zone 6 kiwi
zone 6 kiwi
(Image credit: Leonora (Ellie) Enking)

Kiwis are noted fruits of New Zealand, although they are actually native to China. Most cultivars of the classic, fuzzy, cultivated kiwi are not hardy below 10 degrees Fahrenheit (-12 C.); however, some hybrids exist that can be grown in most zones across North America. These so called "hardy" kiwis are much smaller than commercial varieties, but their flavor is outstanding and you can eat them skin and all. You must plan on hardy varieties if you wish to grow zone 6 kiwi plants.

Growing Kiwi in Zone 6

Kiwi are outstanding vines for the landscape. They produce beautiful leaves on reddish-brown stems that add ornamental appeal to an old fence, wall, or trellis. Most hardy kiwis require a male and female vine to produce fruit, but there are is one cultivar that is self-fruiting. Zone 6 kiwi plants take up to 3 years to begin producing fruit, but during this time you can train them and enjoy their elegant, yet vigorous vines. The size of the plant, hardiness, and fruit type are all considerations when selecting kiwi fruit for zone 6. Hardy kiwi vines require full sun, although a few shade tolerant varieties exist, and even moisture to thrive and produce fruit. Too much moisture as well as long exposure to drought will affect production and vine health. Soil should be fertile and well draining. A site with at least half a day of sun is necessary for growing kiwi in zone 6. Choose a site with plenty of sun and where frost pockets do not form in winter. Plant young vines 10 feet (3 m.) apart in mid-May or after all danger of frost has passed. Kiwis in their native habitat will naturally climb trees to support the heavy vines. In the home landscape, a sturdy trellis or another stable structure is necessary to support the plants and keep vines ventilated while elevating fruit to maximum sunlight for proper development. Keep in mind vines can get up to 40 feet (12 m.) in length. Pruning and training the first year is essential to create a strong, horizontal frame. Train the strongest two leaders to the support structure. Vines can get large so supports should ideally have a T-shape form where the two leaders are trained horizontally from each other. Prune 2 to 3 times during the growing season to remove non-flowering lateral stems. During the dormant period, prune out canes that fruited and any dead or diseased stems as well as those that interfere with air circulation. Fertilize in the second spring with 2 ounces (56.5 g.) 10-10-10 and increase annually by 2 ounces (56.5 g.) until 8 ounces (227 g.) are applied. During the third to fifth year, fruits should begin to arrive. If you are growing a late fruiting variety that may be exposed to freeze, harvest fruit early and allow it to ripen in the refrigerator.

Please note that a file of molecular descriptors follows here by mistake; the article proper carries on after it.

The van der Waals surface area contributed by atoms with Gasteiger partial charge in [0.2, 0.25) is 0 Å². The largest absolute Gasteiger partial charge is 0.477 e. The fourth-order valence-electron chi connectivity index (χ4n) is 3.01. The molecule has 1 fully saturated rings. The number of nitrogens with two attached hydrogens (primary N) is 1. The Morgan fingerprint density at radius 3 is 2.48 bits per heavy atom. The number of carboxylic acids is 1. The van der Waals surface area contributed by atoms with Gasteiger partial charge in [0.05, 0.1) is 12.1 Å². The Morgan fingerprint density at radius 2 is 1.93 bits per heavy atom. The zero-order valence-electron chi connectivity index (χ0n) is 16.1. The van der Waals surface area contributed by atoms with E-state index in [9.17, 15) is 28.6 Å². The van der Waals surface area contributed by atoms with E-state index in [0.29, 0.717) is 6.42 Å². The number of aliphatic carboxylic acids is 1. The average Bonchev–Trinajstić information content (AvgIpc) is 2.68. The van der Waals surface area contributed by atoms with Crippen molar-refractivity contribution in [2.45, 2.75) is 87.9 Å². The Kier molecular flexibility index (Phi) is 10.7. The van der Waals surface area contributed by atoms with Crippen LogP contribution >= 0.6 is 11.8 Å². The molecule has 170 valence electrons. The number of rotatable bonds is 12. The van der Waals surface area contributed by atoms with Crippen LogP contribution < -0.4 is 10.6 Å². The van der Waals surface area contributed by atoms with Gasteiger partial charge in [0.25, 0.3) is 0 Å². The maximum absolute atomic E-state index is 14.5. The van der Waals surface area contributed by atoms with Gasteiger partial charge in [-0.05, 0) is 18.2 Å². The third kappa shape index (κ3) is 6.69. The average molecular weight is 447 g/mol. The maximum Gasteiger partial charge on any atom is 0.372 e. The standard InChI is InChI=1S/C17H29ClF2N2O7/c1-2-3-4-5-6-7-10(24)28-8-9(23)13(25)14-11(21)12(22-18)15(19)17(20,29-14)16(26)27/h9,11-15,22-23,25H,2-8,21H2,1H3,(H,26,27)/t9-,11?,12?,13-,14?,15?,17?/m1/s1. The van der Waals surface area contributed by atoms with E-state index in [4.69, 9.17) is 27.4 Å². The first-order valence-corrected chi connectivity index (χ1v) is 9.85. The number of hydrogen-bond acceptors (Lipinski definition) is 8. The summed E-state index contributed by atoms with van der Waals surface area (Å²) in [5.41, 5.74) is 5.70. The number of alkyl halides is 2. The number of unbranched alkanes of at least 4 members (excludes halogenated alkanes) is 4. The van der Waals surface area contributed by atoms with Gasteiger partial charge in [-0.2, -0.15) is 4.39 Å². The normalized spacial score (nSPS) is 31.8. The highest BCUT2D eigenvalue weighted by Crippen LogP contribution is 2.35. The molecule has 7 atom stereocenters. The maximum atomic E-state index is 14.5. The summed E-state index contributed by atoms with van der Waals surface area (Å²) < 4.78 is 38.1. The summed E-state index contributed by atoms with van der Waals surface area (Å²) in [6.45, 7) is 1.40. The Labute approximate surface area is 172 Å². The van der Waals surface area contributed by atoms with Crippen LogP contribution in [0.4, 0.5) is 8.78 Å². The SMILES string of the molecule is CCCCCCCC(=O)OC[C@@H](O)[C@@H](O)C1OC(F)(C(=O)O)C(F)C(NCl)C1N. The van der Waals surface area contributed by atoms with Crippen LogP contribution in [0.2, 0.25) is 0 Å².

Varieties of Kiwi Fruit for Zone 6

The hardy kiwis come from the Actinidia aruguta or Actinidia kolomikta cultivars rather than the rather tender Actinidia chinensis. A. aruguta cultivars can survive temperatures that dip to -25 degrees F. (-32 C.), while A. kolomikta can survive to -45 degrees Fahrenheit (-43 C.), especially if they are in a protected area of the garden. Kiwis, with the exception of Actinidia arguta 'Issai,' require both male and female plants. If you wish to try several cultivars, you only need 1 male for every 9 female plants. A particularly cold hardy plant that is also shade tolerant is 'Arctic Beauty.' 'Ken's Red' is also shade tolerant and produces small, sweet reddish fruit. 'Meader,' 'MSU,' and the '74' series perform well in cold regions. Other types of kiwi fruit for zone 6 are:

  • Geneva 2 - Early producer
  • 119-40-B - Self-pollinating
  • 142-38 - Female with variegated leaves
  • Krupnopladnaya - Sweet fruit, not very vigorous
  • Cornell - Male clone
  • Geneva 2 - Late-maturing
  • Ananasnaya - Grape-sized fruits
  • Dumbarton Oaks - Early fruit
  • Fortyniner - Female with rounded fruit
  • Meyer's Cordifolia - Sweet, chubby fruits
Bonnie L. Grant

Bonnie Grant is a professional landscaper with a Certification in Urban Gardening. She has been gardening and writing for 15 years. A former professional chef, she has a passion for edible landscaping.